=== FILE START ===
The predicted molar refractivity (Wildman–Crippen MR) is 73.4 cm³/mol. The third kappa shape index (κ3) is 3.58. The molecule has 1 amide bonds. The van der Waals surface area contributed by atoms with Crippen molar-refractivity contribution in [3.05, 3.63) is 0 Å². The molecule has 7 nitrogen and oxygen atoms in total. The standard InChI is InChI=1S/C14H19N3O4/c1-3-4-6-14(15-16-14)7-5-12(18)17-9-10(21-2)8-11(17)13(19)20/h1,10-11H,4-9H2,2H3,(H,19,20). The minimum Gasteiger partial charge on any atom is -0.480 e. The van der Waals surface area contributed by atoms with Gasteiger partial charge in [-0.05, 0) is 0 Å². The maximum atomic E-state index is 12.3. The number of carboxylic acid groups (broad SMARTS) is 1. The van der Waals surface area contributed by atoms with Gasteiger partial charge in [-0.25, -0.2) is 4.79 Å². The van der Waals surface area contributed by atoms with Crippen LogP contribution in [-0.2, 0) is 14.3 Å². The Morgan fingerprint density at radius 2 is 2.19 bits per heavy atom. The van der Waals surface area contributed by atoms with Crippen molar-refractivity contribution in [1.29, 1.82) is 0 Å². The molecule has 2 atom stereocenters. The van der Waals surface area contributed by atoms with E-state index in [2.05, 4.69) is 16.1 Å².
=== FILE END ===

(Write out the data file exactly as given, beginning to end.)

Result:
The predicted molar refractivity (Wildman–Crippen MR) is 73.4 cm³/mol. The third kappa shape index (κ3) is 3.58. The molecule has 1 amide bonds. The van der Waals surface area contributed by atoms with Crippen molar-refractivity contribution in [3.05, 3.63) is 0 Å². The molecule has 7 nitrogen and oxygen atoms in total. The standard InChI is InChI=1S/C14H19N3O4/c1-3-4-6-14(15-16-14)7-5-12(18)17-9-10(21-2)8-11(17)13(19)20/h1,10-11H,4-9H2,2H3,(H,19,20). The minimum Gasteiger partial charge on any atom is -0.480 e. The van der Waals surface area contributed by atoms with Gasteiger partial charge in [-0.05, 0) is 0 Å². The maximum atomic E-state index is 12.3. The number of carboxylic acid groups (broad SMARTS) is 1. The van der Waals surface area contributed by atoms with Gasteiger partial charge in [-0.25, -0.2) is 4.79 Å². The van der Waals surface area contributed by atoms with Crippen LogP contribution in [-0.2, 0) is 14.3 Å². The Morgan fingerprint density at radius 2 is 2.19 bits per heavy atom. The van der Waals surface area contributed by atoms with Crippen molar-refractivity contribution in [1.29, 1.82) is 0 Å². The molecule has 2 atom stereocenters. The van der Waals surface area contributed by atoms with E-state index in [2.05, 4.69) is 16.1 Å².